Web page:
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  SKIN COMPLICATIONS IN SOLID ORGAN TRANSPLANT PATIENTS 

Giornale Italiano di Dermatologia e Venereologia 2014 August;149(4):417-22

Copyright © 2014 EDIZIONI MINERVA MEDICA

lingua: Inglese

Opportunistic deep cutaneous mycoses in solid organ transplant recipients

Tessari G., Cagalli A., Girolomoni G.

Section of Dermatology, Department of Medicine, University of Verona, Verona, Italy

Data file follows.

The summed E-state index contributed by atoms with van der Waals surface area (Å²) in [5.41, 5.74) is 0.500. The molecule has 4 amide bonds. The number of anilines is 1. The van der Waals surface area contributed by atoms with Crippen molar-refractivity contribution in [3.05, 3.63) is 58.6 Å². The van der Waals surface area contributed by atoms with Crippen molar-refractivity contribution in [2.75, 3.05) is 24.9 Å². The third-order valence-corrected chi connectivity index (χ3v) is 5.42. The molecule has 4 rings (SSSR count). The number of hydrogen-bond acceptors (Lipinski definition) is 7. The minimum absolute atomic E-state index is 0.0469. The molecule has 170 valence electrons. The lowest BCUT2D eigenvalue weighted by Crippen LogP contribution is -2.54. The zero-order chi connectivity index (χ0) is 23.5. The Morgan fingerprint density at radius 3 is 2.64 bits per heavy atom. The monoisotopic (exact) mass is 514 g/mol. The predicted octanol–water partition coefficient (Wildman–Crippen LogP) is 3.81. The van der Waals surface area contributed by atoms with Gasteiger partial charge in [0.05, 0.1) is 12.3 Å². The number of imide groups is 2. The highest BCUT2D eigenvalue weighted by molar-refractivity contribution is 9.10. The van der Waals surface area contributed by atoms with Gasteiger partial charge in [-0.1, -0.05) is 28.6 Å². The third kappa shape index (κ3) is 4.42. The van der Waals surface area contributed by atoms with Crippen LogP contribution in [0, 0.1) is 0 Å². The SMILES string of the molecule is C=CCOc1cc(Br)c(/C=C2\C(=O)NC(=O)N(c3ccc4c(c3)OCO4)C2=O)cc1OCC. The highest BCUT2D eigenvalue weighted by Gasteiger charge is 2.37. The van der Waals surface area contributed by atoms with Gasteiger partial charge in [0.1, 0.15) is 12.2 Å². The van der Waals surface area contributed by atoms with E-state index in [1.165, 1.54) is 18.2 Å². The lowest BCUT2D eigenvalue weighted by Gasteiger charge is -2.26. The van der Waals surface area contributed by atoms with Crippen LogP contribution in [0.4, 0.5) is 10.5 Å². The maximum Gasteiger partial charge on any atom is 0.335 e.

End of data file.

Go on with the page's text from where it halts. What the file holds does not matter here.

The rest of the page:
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Invasive fungal infections are a major cause of morbidity and mortality among organ transplant recipients, despite many progresses concerning diagnosis, preventions and treatment. Risk factors for invasive fungal infections in transplanted recipients include type and severity of immunosuppression, especially in life-saving organs as lung or liver, older age at transplantation, and technical complexity of surgery, living in endemic areas or exposure to a contaminated environment. Superficial fungal infections are caused by Candida, Dermatophytes, and Malassezia. In invasive mycoses, skin lesions may occur as a consequence of the systemic dissemination of invasive mycoses, or after direct inoculation in the skin. Aspergillosis, cryptococcosis, Zygomycoses, dark mould infections, fusariosis and infections attributable to Scedosporium and Pseudallescheria species are the most common etiological agents. Cutaneous manifestations of fungal infection are not specific, and a high degree of suspicion is required, and prompt biopsy for histology and culture is needed. Therapy with lyposomal amphotericin B and new triazoles are effective.

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